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Retronaut Favorites: Faster Pussycat

My earliest memory of Faster Pussycat is playing “Bathroom Wall” on Guitar Hero Encore: Rocks The ‘80s. As I got older, I remember talking about them with my dad, and he would always mention how he really liked their second album, “Wake Me When It’s Over”. I finally gave “Wake Me When It’s Over” a listen during my first year of college, and I remembered loving it, and I was astounded at how great it was. I also recall hearing “Nonstop To Nowhere” on a Concrete Corner tape. It was during a night when I was going through cassettes, and I remember really enjoying that song, eve though it’s a little different than their earlier catalog. I love Faster Pussycat and I always feel like they’re really misread. I say this because everyone knows them for “Bathroom Wall”, which is a great tune, but there’s so much more to them than that song and “Wake Me When It’s Over” proves that. It has so many great songs and it’s so underrated. There’s always more to a band than a hit song. It doesn’t mean you have to hate the hit, but be open minded to hearing a band’s catalog because it’s worth it to give stuff a listen. You’re never obligated to love everything, but learn to give things a chance, and then form an opinion.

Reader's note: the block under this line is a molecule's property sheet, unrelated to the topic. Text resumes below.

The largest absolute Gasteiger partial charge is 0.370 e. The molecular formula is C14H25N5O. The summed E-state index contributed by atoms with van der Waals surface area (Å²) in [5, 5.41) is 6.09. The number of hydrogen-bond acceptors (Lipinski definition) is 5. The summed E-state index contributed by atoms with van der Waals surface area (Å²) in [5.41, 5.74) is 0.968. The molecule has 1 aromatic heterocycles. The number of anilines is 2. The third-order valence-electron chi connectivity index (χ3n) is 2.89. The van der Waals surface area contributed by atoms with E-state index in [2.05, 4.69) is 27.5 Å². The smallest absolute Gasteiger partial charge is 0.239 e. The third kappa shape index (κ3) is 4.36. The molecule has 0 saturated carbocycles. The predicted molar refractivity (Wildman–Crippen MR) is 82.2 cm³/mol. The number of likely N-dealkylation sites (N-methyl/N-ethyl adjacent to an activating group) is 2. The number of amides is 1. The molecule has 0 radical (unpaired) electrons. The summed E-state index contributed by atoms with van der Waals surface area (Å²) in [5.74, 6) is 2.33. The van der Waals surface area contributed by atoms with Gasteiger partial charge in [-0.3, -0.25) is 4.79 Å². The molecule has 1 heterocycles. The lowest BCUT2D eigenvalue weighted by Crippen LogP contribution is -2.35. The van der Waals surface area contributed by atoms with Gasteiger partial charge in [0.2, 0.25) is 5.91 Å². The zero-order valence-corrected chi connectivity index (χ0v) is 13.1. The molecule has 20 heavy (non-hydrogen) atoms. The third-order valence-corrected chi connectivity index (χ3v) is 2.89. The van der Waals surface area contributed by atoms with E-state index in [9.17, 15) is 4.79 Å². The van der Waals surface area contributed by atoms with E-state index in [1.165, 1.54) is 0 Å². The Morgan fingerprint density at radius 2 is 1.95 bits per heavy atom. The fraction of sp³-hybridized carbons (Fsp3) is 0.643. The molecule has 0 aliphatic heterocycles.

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Back To School

The new school year has begun! Here are some tunes to study to! Take notes because these are the artists you need to know.

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Retronaut Selects: Skulls - Blacklight 13 (1987)

I first found out about Skulls from going to Double Decker Records! It was an album that I found when I was flipping through the 50% off section, and it seemed odd that it was in that section because most of what I saw in that section was newer releases that were discounted. Since it was the only older release I saw there, I decided to ask the clerk if it was 50% off. He said that it was. That clerk ended up becoming one of my close friends, Chris, who works at Double Decker and is the DJ for the radio shows, A.M. Transistor, and now Midday Melodies!

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Under The Radar: Walter Egan

My earliest memories of Walter Egan are from the Gallery Of Sound 24 South Main location. Before I became a serious record collector, I used to go through the used vinyl section at 24 South Main. While I was there, I would take pictures of the albums that caught my eye and I would take portraits of myself in the record store too.

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Retronaut Selects: Strapps - Strapps (1976)

I first found out about Strapps from a Japanese music magazine called Ongaku Senka! I remember seeing photos of them and finding it interesting that they were a lesser known act that Japan was always talking about. Most magazines talk about popular acts often, but I thought it was cool that they were talking about this newer, lesser known act in the same way.